Editor Mike Haney is training for the New York City Marathon with all the help from high-end running tech he can get. Read his previous posts here
I've prepared for my past four marathons with roughly the same plan: Run as little as possible. Now I'm old and out of shape, so to stand a chance at beating my last NYC Marathon time (3:27:45), I need a training scheme that seriously puts me to work. But I don't want to just mindlessly pound out miles -- if I'm donning the Dri-Fit, I better know why.
Last week, I checked out the New York Times' excellent new online training-plan generator and tracker, Run Well, where I found exactly what I needed: a plan that its creator, exercise physiologist and long-time coach Greg McMillan, describes in an appealingly nerdy way as "a systems-based approach." (Warning: that site auto-plays some inspirational music.)
McMillan bases his coaching on the notion that each workout has a purpose: adapting one or more of the body's systems -- loosely categorized as energy delivery, neuro-muscular, muscular-skeletal, and psychological -- to the demands of 26.2 miles. So every run on the schedule has a target pace, which you can easily find using his very handy pace calculator. Training plans always call for runs at your 5k or 10k pace, but what if you've never run one of those? McMillan's calculator lets you input a recent race time at any length and it smartly estimates the rest of your paces based on his experience and years of data collection -- for example, it knows your marathon time will not simply be twice your half-marathon time.Each pace, each run, is designed to trigger specific system improvements: the clearing of lactic acid, the strength of ligaments and tendons, the volume of blood your heart pumps, the triggering of fast-twitch muscles, and the economy of your stride. Going too fast is just as bad as going too slow, because you're stressing different systems, and each workout builds on the next, so systems have time to recover and strengthen before being taxed again. So, according to McMillan, what's important is consistency. Move the workouts a day or two as life demands, but stick with the sequence and the pace.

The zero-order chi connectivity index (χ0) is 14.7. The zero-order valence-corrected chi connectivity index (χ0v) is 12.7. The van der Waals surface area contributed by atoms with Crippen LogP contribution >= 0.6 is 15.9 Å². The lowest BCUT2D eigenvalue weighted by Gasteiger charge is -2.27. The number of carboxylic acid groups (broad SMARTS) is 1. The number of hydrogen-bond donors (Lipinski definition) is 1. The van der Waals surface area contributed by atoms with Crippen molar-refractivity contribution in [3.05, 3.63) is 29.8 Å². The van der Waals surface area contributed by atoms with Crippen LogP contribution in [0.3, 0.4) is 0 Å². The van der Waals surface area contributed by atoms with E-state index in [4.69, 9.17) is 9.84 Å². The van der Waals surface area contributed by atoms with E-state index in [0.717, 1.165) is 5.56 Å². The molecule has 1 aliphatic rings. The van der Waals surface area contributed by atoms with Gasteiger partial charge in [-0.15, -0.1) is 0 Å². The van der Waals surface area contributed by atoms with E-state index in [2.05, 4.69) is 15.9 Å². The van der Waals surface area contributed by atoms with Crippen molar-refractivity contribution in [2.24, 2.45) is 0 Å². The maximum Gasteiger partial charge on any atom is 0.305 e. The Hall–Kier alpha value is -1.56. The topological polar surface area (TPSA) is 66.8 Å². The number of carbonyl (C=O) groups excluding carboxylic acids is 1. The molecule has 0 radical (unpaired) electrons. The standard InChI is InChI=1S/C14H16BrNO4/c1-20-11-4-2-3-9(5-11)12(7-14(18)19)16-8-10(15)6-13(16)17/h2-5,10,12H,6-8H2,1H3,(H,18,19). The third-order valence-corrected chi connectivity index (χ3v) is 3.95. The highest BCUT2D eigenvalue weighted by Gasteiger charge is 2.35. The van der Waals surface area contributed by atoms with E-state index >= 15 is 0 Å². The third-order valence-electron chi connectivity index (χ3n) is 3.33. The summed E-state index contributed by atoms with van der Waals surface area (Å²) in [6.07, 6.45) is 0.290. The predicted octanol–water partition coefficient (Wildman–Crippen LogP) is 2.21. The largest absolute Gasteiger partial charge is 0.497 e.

Easier said than done, perhaps, but I'm going to try to stick with it. And I have some new gadgets that'll tell me exactly how lazy I'm being. More on that next time.
Five amazing, clean technologies that will set us free, in this month's energy-focused issue. Also: how to build a better bomb detector, the robotic toys that are raising your children, a human catapult, the world's smallest arcade, and much more.